Results - Constructing graphs
Lesson 4:

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Quiz Yourself

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Authors must make certain decisions when constructing a graph to represent the results of their study. Consider Figures 2 and 3 below. Both figures use the exact same data set to describe an experiment with two independent variables: gender and exercise. Notice, however, that each figure stresses different parts of the experiment.

(Note: The data for these graphs were created to illustrate graph-reading strategies. The graphs do not necessarily demonstrate the actual heart rate responses of men and women.)

EXAMPLE 2. Interpreting Figures 2 and 3.


  1. Based on Fig 2 or 3, does exercise affect heart rate?
  2. Based on Fig 2 or 3, is there a gender difference in heart rate?
  3. Based on Fig 2 or 3, does exercise influence the difference in heart rates between males and females?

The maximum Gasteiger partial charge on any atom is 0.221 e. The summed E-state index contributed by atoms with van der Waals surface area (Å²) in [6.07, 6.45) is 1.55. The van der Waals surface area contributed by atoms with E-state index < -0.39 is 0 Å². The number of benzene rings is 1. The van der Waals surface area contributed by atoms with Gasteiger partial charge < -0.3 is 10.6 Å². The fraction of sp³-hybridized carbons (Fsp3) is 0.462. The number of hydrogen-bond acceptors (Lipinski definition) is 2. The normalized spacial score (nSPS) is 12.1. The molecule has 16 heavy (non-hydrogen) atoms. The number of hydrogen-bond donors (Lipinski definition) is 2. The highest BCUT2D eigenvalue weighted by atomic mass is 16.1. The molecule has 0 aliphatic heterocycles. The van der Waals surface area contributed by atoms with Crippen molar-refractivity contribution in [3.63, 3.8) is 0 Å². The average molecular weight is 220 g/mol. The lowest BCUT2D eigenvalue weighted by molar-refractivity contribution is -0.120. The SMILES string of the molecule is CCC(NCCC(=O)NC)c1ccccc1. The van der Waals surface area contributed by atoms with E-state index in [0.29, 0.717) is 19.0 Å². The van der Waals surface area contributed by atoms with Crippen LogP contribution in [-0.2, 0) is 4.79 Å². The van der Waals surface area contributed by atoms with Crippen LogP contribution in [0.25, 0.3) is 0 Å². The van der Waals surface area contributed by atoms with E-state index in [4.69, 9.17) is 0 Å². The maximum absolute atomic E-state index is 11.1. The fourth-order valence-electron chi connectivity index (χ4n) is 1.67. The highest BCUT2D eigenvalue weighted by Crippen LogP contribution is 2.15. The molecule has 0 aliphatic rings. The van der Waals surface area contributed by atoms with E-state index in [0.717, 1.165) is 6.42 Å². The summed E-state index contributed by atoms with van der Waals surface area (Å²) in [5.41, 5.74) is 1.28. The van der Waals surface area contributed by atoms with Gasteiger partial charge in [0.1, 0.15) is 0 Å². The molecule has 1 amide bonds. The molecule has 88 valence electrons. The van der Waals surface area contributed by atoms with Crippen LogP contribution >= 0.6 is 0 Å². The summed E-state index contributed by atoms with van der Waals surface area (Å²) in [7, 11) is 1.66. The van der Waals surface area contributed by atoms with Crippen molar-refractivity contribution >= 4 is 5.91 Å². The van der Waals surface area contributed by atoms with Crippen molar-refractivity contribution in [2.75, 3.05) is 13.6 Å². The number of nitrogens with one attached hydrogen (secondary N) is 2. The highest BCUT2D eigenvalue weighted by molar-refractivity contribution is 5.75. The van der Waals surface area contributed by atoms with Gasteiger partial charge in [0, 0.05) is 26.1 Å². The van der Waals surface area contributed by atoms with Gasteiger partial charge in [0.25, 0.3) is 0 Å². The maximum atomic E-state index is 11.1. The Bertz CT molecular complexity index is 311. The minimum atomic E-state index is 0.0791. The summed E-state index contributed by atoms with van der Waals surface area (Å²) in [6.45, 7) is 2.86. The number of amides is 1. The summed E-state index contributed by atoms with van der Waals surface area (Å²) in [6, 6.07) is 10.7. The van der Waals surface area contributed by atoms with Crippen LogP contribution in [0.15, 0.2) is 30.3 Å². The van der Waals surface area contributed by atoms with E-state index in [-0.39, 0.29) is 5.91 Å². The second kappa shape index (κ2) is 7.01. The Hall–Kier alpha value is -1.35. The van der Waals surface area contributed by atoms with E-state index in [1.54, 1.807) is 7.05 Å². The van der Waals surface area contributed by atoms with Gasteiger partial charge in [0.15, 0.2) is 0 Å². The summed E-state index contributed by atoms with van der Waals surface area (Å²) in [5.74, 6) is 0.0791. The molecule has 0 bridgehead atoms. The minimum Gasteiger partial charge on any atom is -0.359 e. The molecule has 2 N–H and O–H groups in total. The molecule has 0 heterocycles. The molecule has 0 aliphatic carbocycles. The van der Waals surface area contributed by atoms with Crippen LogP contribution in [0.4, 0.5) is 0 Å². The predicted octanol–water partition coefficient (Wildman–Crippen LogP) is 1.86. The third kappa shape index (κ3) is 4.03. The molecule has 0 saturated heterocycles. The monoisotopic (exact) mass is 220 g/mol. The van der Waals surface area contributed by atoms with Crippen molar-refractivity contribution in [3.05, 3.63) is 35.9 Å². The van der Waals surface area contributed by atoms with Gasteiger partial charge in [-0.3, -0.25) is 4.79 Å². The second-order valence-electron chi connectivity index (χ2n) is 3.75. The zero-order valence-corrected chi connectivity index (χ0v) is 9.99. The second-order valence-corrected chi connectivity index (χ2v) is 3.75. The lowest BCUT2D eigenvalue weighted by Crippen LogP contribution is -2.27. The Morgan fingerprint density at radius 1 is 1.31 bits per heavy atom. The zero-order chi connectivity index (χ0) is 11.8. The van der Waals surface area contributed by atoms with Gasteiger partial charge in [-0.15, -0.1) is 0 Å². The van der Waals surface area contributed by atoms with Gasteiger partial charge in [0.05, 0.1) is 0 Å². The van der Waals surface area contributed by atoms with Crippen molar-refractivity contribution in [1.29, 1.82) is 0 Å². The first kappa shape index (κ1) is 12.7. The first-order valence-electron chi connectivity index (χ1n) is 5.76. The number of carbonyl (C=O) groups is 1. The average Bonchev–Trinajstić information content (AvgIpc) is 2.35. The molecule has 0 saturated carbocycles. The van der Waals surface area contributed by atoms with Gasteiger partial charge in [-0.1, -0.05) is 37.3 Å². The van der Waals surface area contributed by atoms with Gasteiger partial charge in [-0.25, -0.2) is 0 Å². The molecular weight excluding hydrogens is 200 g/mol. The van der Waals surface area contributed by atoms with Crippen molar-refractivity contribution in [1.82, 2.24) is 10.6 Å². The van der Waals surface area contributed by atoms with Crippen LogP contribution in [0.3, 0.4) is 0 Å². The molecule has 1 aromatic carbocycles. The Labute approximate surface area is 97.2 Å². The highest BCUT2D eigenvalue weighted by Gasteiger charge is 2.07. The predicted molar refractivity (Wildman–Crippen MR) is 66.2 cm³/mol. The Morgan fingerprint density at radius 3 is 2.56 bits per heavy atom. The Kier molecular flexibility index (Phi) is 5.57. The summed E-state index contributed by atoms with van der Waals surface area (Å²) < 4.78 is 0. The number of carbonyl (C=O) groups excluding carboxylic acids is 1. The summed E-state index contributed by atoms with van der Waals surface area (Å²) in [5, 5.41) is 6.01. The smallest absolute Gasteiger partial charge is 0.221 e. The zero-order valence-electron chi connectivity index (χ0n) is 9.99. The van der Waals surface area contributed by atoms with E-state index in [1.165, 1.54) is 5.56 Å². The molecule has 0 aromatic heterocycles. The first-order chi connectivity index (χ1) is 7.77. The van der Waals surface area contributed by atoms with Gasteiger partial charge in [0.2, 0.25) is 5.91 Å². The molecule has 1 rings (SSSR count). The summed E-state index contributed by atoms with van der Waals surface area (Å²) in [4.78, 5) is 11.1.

4. Which figure is more effective at stressing a difference in heart rate between males and females?
  5. Which figure is more effective at establishing a difference between exercise and resting?

  1. Yes, heart rate increases after exercise
  2. Yes, females tend to have higher heart rates at rest than males.
  3. Yes. In the resting condition, females have a higher heart rate than men. However, after exercise, the heart rates of males and females do not differ.
  4. Figure 2 shows these differences most clearly because it directly compares the heart rates of males and females based on exercise type.
  5. Because heart rates at rest and heart rates during exercise vary greatly, both figures effectively establish a difference. The magnitude of the difference in exercising and resting heart rates for each gender can be most easily viewed in Figure 3.

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